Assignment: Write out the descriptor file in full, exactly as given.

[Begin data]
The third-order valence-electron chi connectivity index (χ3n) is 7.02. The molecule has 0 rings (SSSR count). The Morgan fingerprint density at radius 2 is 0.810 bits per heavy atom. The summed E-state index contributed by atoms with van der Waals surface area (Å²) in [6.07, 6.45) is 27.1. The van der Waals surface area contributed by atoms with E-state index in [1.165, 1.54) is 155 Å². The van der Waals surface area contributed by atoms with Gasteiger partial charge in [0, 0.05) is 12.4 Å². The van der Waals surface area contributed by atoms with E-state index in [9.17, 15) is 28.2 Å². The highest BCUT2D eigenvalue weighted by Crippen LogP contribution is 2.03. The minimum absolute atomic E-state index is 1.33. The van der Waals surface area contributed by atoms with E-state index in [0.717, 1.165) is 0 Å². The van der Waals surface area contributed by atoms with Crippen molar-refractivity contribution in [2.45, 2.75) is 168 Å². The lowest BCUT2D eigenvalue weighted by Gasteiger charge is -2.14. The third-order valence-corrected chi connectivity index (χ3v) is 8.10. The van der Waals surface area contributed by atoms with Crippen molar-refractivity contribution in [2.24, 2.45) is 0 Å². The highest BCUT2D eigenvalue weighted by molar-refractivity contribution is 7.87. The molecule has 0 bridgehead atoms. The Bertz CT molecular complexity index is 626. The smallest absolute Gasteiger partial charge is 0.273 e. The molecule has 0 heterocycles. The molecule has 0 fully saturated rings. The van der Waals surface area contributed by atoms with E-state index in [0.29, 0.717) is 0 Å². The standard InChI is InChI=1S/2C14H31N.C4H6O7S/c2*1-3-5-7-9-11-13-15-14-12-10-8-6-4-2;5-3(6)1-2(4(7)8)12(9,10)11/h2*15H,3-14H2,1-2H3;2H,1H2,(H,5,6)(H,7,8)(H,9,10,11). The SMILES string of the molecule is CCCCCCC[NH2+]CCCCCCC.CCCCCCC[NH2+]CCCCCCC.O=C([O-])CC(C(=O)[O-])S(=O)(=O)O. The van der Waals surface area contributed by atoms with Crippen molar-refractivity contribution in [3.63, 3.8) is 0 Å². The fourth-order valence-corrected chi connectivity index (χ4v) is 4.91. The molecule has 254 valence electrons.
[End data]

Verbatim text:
The third-order valence-electron chi connectivity index (χ3n) is 7.02. The molecule has 0 rings (SSSR count). The Morgan fingerprint density at radius 2 is 0.810 bits per heavy atom. The summed E-state index contributed by atoms with van der Waals surface area (Å²) in [6.07, 6.45) is 27.1. The van der Waals surface area contributed by atoms with E-state index in [1.165, 1.54) is 155 Å². The van der Waals surface area contributed by atoms with Gasteiger partial charge in [0, 0.05) is 12.4 Å². The van der Waals surface area contributed by atoms with E-state index in [9.17, 15) is 28.2 Å². The highest BCUT2D eigenvalue weighted by Crippen LogP contribution is 2.03. The minimum absolute atomic E-state index is 1.33. The van der Waals surface area contributed by atoms with E-state index in [0.717, 1.165) is 0 Å². The van der Waals surface area contributed by atoms with Crippen molar-refractivity contribution in [2.45, 2.75) is 168 Å². The lowest BCUT2D eigenvalue weighted by Gasteiger charge is -2.14. The third-order valence-corrected chi connectivity index (χ3v) is 8.10. The van der Waals surface area contributed by atoms with Crippen molar-refractivity contribution in [2.24, 2.45) is 0 Å². The highest BCUT2D eigenvalue weighted by molar-refractivity contribution is 7.87. The molecule has 0 bridgehead atoms. The Bertz CT molecular complexity index is 626. The smallest absolute Gasteiger partial charge is 0.273 e. The molecule has 0 heterocycles. The molecule has 0 fully saturated rings. The van der Waals surface area contributed by atoms with E-state index in [0.29, 0.717) is 0 Å². The standard InChI is InChI=1S/2C14H31N.C4H6O7S/c2*1-3-5-7-9-11-13-15-14-12-10-8-6-4-2;5-3(6)1-2(4(7)8)12(9,10)11/h2*15H,3-14H2,1-2H3;2H,1H2,(H,5,6)(H,7,8)(H,9,10,11). The SMILES string of the molecule is CCCCCCC[NH2+]CCCCCCC.CCCCCCC[NH2+]CCCCCCC.O=C([O-])CC(C(=O)[O-])S(=O)(=O)O. The van der Waals surface area contributed by atoms with Crippen molar-refractivity contribution in [3.63, 3.8) is 0 Å². The fourth-order valence-corrected chi connectivity index (χ4v) is 4.91. The molecule has 254 valence electrons.